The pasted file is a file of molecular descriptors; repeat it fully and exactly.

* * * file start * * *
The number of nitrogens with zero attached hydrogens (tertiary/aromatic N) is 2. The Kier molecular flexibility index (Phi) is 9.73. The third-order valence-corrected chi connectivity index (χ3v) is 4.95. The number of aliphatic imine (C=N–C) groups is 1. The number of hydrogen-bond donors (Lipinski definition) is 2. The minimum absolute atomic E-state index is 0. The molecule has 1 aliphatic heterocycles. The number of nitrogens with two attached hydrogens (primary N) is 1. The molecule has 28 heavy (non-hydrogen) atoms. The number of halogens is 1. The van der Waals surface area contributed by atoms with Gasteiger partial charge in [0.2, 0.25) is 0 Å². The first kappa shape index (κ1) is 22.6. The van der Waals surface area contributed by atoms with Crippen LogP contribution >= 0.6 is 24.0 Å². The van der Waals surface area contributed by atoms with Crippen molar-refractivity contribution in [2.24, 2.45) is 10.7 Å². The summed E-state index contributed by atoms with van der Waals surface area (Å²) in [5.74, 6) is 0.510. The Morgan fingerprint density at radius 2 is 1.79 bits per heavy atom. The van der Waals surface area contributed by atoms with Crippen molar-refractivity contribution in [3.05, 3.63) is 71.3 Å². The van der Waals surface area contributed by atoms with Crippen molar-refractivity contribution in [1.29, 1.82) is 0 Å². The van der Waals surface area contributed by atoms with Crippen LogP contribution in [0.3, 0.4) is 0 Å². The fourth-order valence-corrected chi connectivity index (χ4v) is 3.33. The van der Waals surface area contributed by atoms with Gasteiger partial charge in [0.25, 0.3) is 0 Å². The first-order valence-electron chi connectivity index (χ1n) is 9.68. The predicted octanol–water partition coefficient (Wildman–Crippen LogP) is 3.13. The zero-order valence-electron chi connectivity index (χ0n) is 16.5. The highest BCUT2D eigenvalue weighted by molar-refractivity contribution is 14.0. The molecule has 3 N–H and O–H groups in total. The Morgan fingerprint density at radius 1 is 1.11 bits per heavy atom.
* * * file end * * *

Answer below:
The number of nitrogens with zero attached hydrogens (tertiary/aromatic N) is 2. The Kier molecular flexibility index (Phi) is 9.73. The third-order valence-corrected chi connectivity index (χ3v) is 4.95. The number of aliphatic imine (C=N–C) groups is 1. The number of hydrogen-bond donors (Lipinski definition) is 2. The minimum absolute atomic E-state index is 0. The molecule has 1 aliphatic heterocycles. The number of nitrogens with two attached hydrogens (primary N) is 1. The molecule has 28 heavy (non-hydrogen) atoms. The number of halogens is 1. The van der Waals surface area contributed by atoms with Gasteiger partial charge in [0.2, 0.25) is 0 Å². The first kappa shape index (κ1) is 22.6. The van der Waals surface area contributed by atoms with Crippen LogP contribution >= 0.6 is 24.0 Å². The van der Waals surface area contributed by atoms with Crippen molar-refractivity contribution in [2.24, 2.45) is 10.7 Å². The summed E-state index contributed by atoms with van der Waals surface area (Å²) in [5.74, 6) is 0.510. The Morgan fingerprint density at radius 2 is 1.79 bits per heavy atom. The van der Waals surface area contributed by atoms with Crippen molar-refractivity contribution in [3.05, 3.63) is 71.3 Å². The van der Waals surface area contributed by atoms with Crippen molar-refractivity contribution in [1.29, 1.82) is 0 Å². The van der Waals surface area contributed by atoms with Crippen LogP contribution in [0.3, 0.4) is 0 Å². The fourth-order valence-corrected chi connectivity index (χ4v) is 3.33. The van der Waals surface area contributed by atoms with Gasteiger partial charge in [0.25, 0.3) is 0 Å². The first-order valence-electron chi connectivity index (χ1n) is 9.68. The predicted octanol–water partition coefficient (Wildman–Crippen LogP) is 3.13. The zero-order valence-electron chi connectivity index (χ0n) is 16.5. The highest BCUT2D eigenvalue weighted by molar-refractivity contribution is 14.0. The molecule has 3 N–H and O–H groups in total. The Morgan fingerprint density at radius 1 is 1.11 bits per heavy atom.